Sunday, 14 April, 2024
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UK girl gets kidney transplant without lifelong drugs

A “reprogrammed” immune system, thanks to a stem cell transplant from her mother, means an eight-year-old girl in Britain is spared the ordeal of taking lifelong drugs to stop her body rejecting her kidney transplant.

The UK-first “reprogramming” procedure means her body has accepted a donor kidney as its own, clinicians said.

Because the bone marrow transplant and kidney came from the same donor – her mother – the new kidney is functioning without the need for drugs that stop the body from rejecting the donated organ.

The Independent reports that while providing a vital function after transplant surgery, immune-suppressants work by dampening down the body’s immune system, meaning anyone taking them is at higher risk of an infection, among other complications.

They usually need to be taken for life but Aditi Shankar stopped taking the drugs a month after her surgery, thanks to the pioneering work by doctors at Great Ormond Street Hospital (Gosh) in London.

Her mother said she was “happy and proud” to donate both bone marrow and one of her kidneys to her daughter. The girl is now able to swim, sing, dance and play on her trampoline, after spending much of her time last year in and out of hospital receiving dialysis.

Aditi was first referred to Gosh when she was five and doctors discovered she had a rare genetic condition called Schimke’s immuno-osseous dysplasia, which affects the immune system and kidneys.

For every 3m children in the UK, doctors are likely to only find one case.

The first treatment on offer was dialysis and the child had to travel into central London for treatment at least three times a week.

In March 2021, her kidney function dropped drastically but a kidney transplant was not possible while her immune system was so weak.

So the renal, immunology and stem cell transplant teams at Gosh worked with international colleagues to devise a treatment plan.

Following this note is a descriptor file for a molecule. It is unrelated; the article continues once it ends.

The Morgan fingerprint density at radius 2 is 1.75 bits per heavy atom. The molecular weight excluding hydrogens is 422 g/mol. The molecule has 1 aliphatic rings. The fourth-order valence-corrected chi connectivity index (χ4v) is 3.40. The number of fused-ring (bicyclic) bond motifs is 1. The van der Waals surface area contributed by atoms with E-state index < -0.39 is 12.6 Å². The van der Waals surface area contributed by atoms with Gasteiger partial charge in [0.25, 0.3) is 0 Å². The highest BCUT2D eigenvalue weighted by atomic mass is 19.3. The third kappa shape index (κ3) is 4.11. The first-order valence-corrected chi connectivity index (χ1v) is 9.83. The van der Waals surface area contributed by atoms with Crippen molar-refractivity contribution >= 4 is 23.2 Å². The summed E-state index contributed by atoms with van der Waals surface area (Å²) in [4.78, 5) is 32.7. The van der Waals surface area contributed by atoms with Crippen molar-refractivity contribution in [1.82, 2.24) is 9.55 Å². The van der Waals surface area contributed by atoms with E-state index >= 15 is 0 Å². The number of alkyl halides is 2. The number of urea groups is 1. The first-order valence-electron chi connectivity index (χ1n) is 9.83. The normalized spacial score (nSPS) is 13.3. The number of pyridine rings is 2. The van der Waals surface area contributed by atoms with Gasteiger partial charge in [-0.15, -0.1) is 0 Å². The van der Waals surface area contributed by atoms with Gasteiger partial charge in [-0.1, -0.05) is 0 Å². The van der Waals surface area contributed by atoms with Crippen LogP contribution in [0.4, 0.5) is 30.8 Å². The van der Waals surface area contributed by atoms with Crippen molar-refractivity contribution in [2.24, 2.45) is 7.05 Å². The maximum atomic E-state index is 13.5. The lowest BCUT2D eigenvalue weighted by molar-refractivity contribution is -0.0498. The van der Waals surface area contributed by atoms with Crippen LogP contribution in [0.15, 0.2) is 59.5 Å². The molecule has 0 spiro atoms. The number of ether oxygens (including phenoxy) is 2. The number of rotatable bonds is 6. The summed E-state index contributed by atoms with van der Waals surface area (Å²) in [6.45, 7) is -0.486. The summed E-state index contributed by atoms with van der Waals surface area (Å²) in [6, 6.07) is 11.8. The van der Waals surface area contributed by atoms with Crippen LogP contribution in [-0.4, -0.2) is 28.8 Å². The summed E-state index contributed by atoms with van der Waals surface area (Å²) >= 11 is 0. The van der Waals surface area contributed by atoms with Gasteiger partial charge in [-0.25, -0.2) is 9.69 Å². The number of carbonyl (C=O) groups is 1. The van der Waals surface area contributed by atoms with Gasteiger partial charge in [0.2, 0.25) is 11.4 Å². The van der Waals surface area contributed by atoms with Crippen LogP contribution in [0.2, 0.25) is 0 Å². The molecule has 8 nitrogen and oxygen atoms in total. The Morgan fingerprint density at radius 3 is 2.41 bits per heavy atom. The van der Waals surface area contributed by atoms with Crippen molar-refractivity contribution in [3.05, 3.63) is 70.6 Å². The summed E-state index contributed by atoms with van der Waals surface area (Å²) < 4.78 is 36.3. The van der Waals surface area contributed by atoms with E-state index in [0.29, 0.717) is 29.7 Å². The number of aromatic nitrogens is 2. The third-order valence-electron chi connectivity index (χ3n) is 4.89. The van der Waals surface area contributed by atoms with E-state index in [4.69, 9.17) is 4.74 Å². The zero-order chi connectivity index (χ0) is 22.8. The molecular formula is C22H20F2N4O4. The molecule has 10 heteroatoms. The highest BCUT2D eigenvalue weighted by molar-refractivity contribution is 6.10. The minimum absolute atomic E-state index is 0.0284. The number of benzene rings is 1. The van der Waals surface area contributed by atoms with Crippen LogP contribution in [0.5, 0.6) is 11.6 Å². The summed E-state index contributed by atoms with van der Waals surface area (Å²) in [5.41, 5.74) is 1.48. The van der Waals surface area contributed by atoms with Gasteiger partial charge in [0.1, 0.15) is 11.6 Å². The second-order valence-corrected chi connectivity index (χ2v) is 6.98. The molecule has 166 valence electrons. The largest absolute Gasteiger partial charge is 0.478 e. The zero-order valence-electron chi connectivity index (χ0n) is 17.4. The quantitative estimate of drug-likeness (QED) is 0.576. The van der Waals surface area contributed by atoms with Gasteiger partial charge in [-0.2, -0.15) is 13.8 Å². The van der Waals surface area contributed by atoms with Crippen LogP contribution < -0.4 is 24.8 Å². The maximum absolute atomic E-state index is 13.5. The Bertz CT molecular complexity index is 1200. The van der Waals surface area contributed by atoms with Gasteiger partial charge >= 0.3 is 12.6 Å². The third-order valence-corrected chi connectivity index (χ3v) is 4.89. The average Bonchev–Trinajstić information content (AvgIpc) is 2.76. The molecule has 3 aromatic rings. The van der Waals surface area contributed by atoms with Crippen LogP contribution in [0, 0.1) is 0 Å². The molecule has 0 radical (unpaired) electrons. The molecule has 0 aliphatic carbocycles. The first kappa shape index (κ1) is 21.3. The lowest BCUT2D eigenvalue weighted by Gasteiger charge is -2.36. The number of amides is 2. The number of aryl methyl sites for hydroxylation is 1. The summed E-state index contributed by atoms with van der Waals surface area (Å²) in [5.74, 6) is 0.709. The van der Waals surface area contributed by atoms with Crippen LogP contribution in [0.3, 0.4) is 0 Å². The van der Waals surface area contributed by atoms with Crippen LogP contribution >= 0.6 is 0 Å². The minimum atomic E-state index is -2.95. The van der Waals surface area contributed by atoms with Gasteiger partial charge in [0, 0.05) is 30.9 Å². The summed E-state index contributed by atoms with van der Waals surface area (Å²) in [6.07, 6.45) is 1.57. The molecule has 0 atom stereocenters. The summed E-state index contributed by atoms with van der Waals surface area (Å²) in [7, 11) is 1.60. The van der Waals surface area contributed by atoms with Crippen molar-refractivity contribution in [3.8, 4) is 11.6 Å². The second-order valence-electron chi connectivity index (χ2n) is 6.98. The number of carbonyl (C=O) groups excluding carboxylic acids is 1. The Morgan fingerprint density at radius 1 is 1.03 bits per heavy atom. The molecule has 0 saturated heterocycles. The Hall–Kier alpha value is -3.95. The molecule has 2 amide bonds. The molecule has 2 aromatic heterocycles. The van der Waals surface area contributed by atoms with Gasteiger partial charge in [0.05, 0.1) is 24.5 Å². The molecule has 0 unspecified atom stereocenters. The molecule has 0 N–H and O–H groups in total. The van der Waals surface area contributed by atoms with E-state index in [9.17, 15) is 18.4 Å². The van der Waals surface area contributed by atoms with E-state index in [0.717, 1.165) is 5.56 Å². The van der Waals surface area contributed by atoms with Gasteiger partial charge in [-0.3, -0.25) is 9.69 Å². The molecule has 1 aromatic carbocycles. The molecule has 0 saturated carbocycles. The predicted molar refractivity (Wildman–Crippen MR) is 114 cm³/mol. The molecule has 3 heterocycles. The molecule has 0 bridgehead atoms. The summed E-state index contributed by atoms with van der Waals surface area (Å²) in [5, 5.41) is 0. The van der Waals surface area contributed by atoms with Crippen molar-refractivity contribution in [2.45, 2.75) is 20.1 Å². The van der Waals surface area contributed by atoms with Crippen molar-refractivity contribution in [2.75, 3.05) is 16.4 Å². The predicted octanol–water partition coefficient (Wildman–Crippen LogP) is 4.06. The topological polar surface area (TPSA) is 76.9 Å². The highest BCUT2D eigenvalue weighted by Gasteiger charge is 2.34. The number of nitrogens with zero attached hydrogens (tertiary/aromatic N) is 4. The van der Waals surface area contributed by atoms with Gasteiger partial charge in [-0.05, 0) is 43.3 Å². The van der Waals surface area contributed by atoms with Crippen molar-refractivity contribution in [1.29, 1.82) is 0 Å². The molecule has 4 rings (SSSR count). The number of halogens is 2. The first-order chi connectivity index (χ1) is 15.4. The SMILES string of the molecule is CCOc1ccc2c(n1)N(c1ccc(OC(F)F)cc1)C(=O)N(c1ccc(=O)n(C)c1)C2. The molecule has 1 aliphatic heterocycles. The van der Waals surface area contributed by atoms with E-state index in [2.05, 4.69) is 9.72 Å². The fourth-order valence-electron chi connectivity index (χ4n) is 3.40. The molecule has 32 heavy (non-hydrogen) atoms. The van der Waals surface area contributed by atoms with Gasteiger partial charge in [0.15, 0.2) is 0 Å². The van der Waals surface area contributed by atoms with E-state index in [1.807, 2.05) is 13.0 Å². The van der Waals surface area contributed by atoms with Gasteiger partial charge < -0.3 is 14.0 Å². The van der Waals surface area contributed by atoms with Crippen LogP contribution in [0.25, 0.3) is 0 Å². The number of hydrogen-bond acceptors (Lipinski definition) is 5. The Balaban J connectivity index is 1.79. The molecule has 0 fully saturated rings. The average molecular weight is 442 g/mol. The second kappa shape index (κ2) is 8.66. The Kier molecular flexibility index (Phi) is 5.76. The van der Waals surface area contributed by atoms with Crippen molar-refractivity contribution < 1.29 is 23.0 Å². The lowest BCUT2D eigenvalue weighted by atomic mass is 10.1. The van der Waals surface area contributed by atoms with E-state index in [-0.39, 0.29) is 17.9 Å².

For four weeks, Aditi was on the intensive care unit undergoing her bone marrow transplant while having dialysis 24 hours a day.

Six months later, in March 2023, she was well enough for the kidney transplant.

Professor Stephen Marks, children’s kidney specialist at Gosh, said: “I lead the kidney transplantation programme at Great Ormond Street Hospital and have worked here for more than 25 years and she is the first patient in the United Kingdom – who has had a kidney transplant – to not require immunosuppressive medication after the surgery.

“Her underlying immune condition meant she would not be able to receive a kidney transplant, so her immune deficiency had to be corrected by having mum’s bone marrow first, and because she was able to accept her mum’s bone marrow, that therefore meant her body could then see her parent’s kidney as being part of her.

“A month after the transplant, we were able to take her off all of her immunosuppression, meaning she doesn’t get the side effects of the drugs.”

She is the first patient in the UK, and the first patient under the National Health Service, to have had a kidney transplant for this condition and to be off immunosuppression within a month.

Marks will present details of the case to the European Society for Paediatric Nephrology conference next week. An editorial detailing the findings is also due to be published in the journal Paediatric Transplantation.


The Independent article – Girl, 8, first in UK to get kidney transplant without need for life-long drugs (Open access)


See more from MedicalBrief archives:


New cell therapy prevents immunosuppression-related side effects


Kidney transplant drug halves risk of early rejection


Gene therapy success with immune condition

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